Horsemanship programs cater to special needs

Horses

Special needs campers and their siblings enjoy activities outdoors at Camp Blessing.

By Cheryl Garcia
Contributing Writer

Population growth in local areas has expanded the need for services for those with special needs. Two local organizations that have been helping the disabled for several years are now getting the opportunity to reach more citizens thanks to additional resources provided by community donations, corporate sponsors, and more volunteers.

Camp Blessing has been providing a chance for disabled children ages seven to 18 to attend a specialized week-long Christian summer camp program since 2006. Campers pay a subsidized fee for the overnight camping opportunity where they can learn new skills, socialize and have fun without feeling “different.”

The camp was founded by Chuck and Jodi Ferguson, who wanted to give their autistic son to enjoy the same summer camp experience that other children have. This year Camp Blessing will have 364 registered campers, with 550 volunteers and 24 staffers helping to ensure their experience is something they will remember for years to come.
A unique feature of the camp is the sibling program, which encourages brothers and sisters of campers to attend with them. Special needs campers will take part in activities side-by-side with their camper sibling.

“We teach them their special needs brothers and sisters are a blessing from the Lord,” said Glen Elder, the camp’s Executive Director.

Siblings of campers that are 13-18 years old work in the camp as helpers, and those over 18 can be trained as counselors. In addition to catering to kids, one week of camping each year is dedicated to adult clients.

Camp Blessing has been renting space for its camp sessions from other camps, but it recently began building its own facilities on 70 acres of donated land in the Decker Prairie area. About half of the camp’s expenses are paid for by camp fees, and there are two annual fundraisers – a golf tournament in April and a dinner in the fall. For more information, contact director@campblessing.org.

Another local therapeutic riding program is SIRE, located just outside of Magnolia in Hockley. It was founded in 1983 by Cindy Lindh, a special education teacher who wanted to integrate the intuitive healing ability of horses with physical therapy to improve the lives of people with special needs.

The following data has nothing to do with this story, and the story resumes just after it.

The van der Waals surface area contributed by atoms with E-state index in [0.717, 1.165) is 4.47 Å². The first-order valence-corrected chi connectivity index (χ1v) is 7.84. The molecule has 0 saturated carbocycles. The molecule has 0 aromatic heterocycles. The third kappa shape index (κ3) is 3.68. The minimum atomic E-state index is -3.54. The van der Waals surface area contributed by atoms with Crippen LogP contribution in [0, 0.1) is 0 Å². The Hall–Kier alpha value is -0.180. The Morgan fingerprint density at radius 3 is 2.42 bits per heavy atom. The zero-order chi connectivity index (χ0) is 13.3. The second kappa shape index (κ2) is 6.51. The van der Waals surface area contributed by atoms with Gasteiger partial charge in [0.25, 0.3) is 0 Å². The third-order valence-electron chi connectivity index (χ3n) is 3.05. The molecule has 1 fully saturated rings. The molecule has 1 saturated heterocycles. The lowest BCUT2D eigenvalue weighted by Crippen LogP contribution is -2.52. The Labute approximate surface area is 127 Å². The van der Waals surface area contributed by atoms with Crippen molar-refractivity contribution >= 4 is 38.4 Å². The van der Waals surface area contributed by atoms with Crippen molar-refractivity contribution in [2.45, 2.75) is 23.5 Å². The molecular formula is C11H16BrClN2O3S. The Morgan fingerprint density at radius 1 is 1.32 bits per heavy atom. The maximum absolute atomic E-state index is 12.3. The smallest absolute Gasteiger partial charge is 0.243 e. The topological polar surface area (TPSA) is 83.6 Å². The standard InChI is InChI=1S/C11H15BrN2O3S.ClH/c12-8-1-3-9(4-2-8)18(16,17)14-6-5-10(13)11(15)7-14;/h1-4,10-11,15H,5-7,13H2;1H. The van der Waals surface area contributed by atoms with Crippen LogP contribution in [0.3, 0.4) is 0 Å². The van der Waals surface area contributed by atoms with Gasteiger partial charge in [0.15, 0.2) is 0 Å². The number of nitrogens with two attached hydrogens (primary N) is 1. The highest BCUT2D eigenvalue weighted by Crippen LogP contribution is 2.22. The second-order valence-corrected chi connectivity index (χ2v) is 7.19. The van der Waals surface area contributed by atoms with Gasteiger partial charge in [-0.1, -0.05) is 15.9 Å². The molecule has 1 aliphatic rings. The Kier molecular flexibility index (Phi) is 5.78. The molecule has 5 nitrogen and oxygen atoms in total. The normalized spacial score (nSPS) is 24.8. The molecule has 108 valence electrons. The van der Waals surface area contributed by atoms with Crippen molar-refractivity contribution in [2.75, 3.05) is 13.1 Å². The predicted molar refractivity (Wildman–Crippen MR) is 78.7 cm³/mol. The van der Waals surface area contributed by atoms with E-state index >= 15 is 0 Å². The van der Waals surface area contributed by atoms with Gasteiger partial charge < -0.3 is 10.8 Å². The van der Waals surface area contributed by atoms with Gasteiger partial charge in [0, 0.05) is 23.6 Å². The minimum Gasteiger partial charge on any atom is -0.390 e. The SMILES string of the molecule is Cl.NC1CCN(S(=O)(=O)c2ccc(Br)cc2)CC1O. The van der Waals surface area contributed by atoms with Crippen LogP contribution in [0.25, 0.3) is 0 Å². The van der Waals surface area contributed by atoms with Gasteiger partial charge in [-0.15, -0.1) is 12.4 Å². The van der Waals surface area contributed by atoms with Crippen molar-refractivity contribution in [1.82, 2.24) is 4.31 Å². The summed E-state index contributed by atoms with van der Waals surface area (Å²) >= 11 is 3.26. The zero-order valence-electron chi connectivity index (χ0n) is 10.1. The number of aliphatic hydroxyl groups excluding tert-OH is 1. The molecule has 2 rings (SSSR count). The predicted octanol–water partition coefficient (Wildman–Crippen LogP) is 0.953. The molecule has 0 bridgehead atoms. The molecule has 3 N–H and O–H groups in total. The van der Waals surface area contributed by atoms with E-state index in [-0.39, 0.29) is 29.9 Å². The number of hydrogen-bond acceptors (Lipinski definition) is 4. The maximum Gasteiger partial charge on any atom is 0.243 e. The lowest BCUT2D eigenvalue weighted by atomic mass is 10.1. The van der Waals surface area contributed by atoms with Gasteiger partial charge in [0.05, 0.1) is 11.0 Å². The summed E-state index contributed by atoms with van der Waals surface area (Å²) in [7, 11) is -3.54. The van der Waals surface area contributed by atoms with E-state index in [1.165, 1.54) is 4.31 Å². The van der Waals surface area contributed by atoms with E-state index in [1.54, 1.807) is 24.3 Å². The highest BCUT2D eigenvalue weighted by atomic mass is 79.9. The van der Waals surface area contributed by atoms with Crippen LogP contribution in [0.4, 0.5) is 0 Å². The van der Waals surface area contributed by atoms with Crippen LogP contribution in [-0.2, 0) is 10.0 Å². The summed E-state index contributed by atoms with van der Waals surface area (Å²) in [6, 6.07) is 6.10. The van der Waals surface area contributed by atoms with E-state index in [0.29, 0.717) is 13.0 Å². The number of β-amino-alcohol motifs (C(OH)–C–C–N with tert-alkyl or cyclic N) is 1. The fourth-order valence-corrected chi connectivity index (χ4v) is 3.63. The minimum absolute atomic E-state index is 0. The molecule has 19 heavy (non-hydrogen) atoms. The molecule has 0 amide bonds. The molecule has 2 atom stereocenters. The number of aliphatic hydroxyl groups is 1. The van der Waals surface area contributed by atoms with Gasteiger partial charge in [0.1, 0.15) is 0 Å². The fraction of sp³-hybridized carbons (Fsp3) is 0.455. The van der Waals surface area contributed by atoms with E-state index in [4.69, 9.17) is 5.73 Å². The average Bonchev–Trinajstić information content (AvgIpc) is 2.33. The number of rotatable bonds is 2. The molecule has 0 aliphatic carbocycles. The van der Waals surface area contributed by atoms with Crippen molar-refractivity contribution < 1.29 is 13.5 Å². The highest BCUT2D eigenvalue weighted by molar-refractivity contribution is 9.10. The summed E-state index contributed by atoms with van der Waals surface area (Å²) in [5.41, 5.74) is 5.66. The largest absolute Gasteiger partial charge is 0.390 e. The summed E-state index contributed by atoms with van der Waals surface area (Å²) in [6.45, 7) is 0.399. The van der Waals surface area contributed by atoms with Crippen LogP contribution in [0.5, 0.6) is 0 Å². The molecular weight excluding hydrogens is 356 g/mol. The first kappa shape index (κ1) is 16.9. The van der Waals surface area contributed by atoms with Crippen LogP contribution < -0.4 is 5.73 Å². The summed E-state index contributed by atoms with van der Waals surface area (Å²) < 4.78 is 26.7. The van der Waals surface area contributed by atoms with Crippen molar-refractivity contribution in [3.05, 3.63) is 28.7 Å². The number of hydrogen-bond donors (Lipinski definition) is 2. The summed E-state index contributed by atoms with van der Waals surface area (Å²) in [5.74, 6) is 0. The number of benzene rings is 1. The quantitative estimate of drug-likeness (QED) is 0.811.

At this time, SIRE has three locations, 15 full-time staffers, 16 certified therapeutic riding instructors, and approximately 400 volunteers. The organization treats more than 300 individuals, or clients, approximately two-thirds of whom are children.
According to Sabrina Strawn, Communications and Grants Manager, about 20 percent of the expenses are covered by tuition, with community support covering the rest. Most of the horses and two of the riding sites were donated, illustrating the importance of donations at SIRE.

Strawn became a therapeutic riding instructor herself after her husband suffered a brain injury that led him to SIRE for therapy. Later she began working in the administration side of the organization.

“I saw what a tremendous difference SIRE makes in the lives of everyone it touches, and I wanted to be part of it,” she said. She added that many of SIRE’s adult clients were not born with disabilities, but suffered brain injury due to accidents, war, strokes, or seizures.

“Therapeutic riding benefits all of them,” she said.

The main upcoming fundraisers for SIRE include a movie event at Vintage Park in Aug., the popular Saddle Up for SIRE Ride-a-Thon walk, run, and ride event in Cat Springs in Oct., and a Nov. golf tournament in Katy honoring veterans.
For more information visit the SIRE website at www.sirehtec.org.